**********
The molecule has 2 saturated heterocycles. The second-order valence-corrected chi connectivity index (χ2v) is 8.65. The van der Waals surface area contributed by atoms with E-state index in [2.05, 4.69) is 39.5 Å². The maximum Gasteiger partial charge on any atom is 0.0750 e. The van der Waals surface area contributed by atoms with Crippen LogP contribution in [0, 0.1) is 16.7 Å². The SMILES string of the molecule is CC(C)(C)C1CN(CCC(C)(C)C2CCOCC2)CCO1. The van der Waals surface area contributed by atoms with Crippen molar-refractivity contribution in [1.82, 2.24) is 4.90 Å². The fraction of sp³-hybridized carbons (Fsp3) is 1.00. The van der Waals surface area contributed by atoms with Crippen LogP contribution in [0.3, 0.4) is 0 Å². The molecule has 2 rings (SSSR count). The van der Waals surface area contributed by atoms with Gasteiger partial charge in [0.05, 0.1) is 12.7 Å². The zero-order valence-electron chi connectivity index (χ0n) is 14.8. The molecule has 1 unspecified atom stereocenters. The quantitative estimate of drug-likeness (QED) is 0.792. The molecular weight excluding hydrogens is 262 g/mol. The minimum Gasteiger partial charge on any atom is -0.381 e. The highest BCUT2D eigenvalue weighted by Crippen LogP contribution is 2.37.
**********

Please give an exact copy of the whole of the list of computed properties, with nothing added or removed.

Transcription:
The molecule has 2 saturated heterocycles. The second-order valence-corrected chi connectivity index (χ2v) is 8.65. The van der Waals surface area contributed by atoms with E-state index in [2.05, 4.69) is 39.5 Å². The maximum Gasteiger partial charge on any atom is 0.0750 e. The van der Waals surface area contributed by atoms with Crippen LogP contribution in [0, 0.1) is 16.7 Å². The SMILES string of the molecule is CC(C)(C)C1CN(CCC(C)(C)C2CCOCC2)CCO1. The van der Waals surface area contributed by atoms with Crippen molar-refractivity contribution in [1.82, 2.24) is 4.90 Å². The fraction of sp³-hybridized carbons (Fsp3) is 1.00. The van der Waals surface area contributed by atoms with Crippen LogP contribution in [0.3, 0.4) is 0 Å². The molecule has 2 rings (SSSR count). The van der Waals surface area contributed by atoms with Gasteiger partial charge in [0.05, 0.1) is 12.7 Å². The zero-order valence-electron chi connectivity index (χ0n) is 14.8. The molecule has 1 unspecified atom stereocenters. The quantitative estimate of drug-likeness (QED) is 0.792. The molecular weight excluding hydrogens is 262 g/mol. The minimum Gasteiger partial charge on any atom is -0.381 e. The highest BCUT2D eigenvalue weighted by Crippen LogP contribution is 2.37.